In a word, no. But this of course is impossible. When people tell me they’re struggling with social anxiety, low self-confidence, low self-esteem, and thoughts of “not being good enough,” often the first thought (and sometimes verbal response to my clients) is, “stop caring about what everyone else thinks of you.”
However, we can’t just turn off our brains. We are wired to care about what everyone else thinks of us. It’s evolutionarily adaptive in fact. We have to know that we’re fitting in with the tribe so that we don’t get kicked out and have to survive on our own. We are social, relational creatures by nature, so of course we’re going to care what everyone else thinks.
The problem here is just how much we care. Summer is upon us and it’s time to get outdoors, try a new activity, and take some chances. Meet some new people, join a new sports league, or try a new hike or bike ride. All of these things might feel scary at first for some people because they worry about embarrassing themselves or not fitting in, looking cool, or “doing it the right way.” And these are the exact thoughts that I am asking you to challenge and not let get in the way.
It’s time to go after the life you want, not held back by fears of judgment from others. You might look stupid, or not be the best at something. That’s fine! Taking risks and trying new things has the psychological benefits of giving you a sense of fun, purpose, accomplishment, as well as the physical and emotional benefits of physical activity or meeting new people.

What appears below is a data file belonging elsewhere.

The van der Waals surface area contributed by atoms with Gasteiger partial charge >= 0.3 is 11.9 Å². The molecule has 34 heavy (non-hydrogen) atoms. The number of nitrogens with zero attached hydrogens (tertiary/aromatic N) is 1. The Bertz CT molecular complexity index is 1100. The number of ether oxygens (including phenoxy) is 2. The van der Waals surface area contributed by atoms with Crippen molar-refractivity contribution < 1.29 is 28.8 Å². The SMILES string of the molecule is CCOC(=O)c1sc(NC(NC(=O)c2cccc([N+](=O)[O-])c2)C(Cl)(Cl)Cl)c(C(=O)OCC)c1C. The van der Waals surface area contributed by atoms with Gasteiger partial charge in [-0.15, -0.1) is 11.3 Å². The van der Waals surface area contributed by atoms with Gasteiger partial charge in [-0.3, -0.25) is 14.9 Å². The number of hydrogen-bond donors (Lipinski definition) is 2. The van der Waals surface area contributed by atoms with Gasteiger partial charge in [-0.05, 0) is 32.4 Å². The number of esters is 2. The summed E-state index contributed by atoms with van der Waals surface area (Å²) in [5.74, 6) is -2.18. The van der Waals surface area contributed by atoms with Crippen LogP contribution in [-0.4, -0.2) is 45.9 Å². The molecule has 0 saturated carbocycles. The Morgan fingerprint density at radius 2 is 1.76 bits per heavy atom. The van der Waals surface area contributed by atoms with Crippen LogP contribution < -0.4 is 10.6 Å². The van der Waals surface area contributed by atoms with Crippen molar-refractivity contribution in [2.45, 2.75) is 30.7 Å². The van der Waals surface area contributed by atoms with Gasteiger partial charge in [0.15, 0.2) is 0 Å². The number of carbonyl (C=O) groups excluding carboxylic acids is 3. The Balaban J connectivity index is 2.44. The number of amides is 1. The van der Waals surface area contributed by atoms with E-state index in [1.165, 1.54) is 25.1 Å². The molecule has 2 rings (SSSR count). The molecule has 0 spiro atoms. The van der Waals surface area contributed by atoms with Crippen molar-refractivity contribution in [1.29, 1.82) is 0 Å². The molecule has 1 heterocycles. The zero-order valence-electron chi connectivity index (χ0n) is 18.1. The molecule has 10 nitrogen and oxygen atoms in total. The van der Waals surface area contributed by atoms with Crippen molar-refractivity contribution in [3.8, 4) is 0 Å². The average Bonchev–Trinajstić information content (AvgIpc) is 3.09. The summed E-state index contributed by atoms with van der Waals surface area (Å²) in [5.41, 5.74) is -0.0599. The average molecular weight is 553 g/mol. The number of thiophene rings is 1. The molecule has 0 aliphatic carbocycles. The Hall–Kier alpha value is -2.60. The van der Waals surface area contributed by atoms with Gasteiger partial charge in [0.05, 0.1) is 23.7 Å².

Regarding other situations and what everyone else thinks, sure, let’s take a look at a few places it might be a good idea to consider what others think:
- Romantic Relationship – In your relationship, it is the sign of a healthy relationship to accept influence from your partner. If they have feedback, listen to them, don’t get defensive and put up your walls.
- Friends – When with friends, see how people respond to what you’re saying – with interest and curiosity, or with frowns and disinterest. Perhaps there are subtle things you could tweak about what you talk about, jokes you tell, or the pace or tone you use in social interactions that could make these social encounters more enjoyable and successful.
- Work – It’s always good to be mindful of how you are representing yourself at work and what kind of feedback you are getting. Typically this will make you a better worker, which will lead to better success, status, and financial gain in the future.
So, the take home message here is don’t organize your life around what everyone else thinks. However, be mindful of the feedback you get from those around you who are important to you. At the same time, don’t give up yourself in a relationship, friendship or job to be something you are not. To quote Shakespeare, “This above all, to thine own self be true.”